Home Office considering fitting migrants with electronic tags

The Home Office is considering fitting asylum seekers arriving in the UK via unauthorised means with electronic tags, it has been reported.

The Times said officials are mulling it as a way to prevent migrants who cannot be housed in limited detention sites from absconding.

The Illegal Migration Act places a legal duty on the Government to detain and remove those arriving in the UK illegally, either to Rwanda or another “safe” third country.

However, as spaces in Home Office accommodation are in short supply, officials have been tasked with a “deep dive” into alternatives, according to the newspaper.

While the preferred solution is to increase the number of detention places, electronic tagging has been mooted, as has cutting off financial allowances to someone who fails to report regularly to the Home Office, the Times cited a source from the department as saying.

The source reportedly told the paper: “Tagging has always been something that the Home Office has been keen on and is the preferred option to withdrawing financial support, which would be legally difficult as migrants would be at risk of being left destitute.”

TalkTV's Alex Phillips said the use of electronic tags was justified due to security and identification issues.

She said: "If someone comes into the country illegally they can't be put up in a hotel because there's no way of checking where they are and what they're doing.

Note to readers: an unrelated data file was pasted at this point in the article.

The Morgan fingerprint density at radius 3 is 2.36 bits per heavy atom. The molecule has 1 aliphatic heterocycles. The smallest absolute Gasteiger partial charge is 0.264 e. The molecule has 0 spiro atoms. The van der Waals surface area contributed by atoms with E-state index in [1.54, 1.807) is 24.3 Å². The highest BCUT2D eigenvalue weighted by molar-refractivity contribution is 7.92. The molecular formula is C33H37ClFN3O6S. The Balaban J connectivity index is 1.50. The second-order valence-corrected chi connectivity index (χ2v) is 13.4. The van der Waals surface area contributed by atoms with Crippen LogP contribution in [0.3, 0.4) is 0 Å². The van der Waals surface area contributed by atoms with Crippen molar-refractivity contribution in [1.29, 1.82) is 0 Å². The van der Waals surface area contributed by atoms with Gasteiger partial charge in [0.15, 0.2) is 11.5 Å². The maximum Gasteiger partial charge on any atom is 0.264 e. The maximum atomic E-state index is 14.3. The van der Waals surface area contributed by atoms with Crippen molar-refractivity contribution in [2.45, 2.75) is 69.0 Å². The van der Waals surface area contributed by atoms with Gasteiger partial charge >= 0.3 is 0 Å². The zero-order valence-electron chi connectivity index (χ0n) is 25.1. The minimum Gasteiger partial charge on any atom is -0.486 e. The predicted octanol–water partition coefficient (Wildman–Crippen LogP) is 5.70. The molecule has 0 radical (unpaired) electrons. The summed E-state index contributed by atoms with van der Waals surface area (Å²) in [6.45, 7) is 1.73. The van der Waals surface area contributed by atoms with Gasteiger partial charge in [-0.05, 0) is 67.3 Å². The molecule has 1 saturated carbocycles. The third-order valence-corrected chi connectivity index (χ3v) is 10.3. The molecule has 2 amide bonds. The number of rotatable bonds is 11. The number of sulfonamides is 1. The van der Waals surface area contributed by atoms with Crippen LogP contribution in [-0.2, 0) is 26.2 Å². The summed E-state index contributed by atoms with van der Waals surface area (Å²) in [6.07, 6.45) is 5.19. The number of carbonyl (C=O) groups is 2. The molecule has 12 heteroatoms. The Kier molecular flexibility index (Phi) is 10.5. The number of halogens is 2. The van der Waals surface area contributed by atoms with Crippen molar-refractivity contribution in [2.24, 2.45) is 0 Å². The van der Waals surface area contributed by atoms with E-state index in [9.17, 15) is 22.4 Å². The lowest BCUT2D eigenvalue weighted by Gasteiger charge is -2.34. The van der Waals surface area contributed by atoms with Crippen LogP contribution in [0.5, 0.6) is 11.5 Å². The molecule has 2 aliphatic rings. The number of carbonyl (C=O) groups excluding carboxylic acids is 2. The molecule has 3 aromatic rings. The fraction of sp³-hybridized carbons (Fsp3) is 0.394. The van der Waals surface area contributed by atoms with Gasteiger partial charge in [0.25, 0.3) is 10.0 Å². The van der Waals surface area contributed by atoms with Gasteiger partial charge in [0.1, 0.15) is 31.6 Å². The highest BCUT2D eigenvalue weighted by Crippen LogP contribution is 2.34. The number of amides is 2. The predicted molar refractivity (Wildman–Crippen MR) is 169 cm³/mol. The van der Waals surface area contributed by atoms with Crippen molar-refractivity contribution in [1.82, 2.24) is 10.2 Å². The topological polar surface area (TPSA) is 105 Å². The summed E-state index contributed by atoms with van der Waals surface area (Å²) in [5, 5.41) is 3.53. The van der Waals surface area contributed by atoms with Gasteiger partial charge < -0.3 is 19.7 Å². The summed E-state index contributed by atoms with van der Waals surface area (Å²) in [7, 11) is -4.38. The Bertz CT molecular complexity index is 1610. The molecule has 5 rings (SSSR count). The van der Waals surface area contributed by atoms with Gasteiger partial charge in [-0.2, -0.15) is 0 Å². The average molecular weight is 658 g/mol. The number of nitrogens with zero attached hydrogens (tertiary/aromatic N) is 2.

"They might fall through the cracks and disappear into the system. Tagging is the only way we can handle it."

Political commentator Matthew Laza said: “My prediction is that not a single migrant will be tagged.

“I’m sure the police will say they haven’t got the resources to chase people around the country, so where’s this army of people to enforce it?

"There’s nothing in it - it’s just another headline and destroying any confidence in the system."

Asked whether tagging is under consideration, a source close to Home Secretary Suella Braverman said: “We already do it.”

Home Office data this week showed Channel crossings topped 19,000 for the year so far, despite Prime Minister Rishi Sunak’s pledge that he will “stop the boats”.

The asylum backlog has soared to a record high, with more than 175,000 people waiting for an initial decision on an asylum application at the end of June, with the bill for the taxpayer almost doubling in a year to nearly £4 billion.

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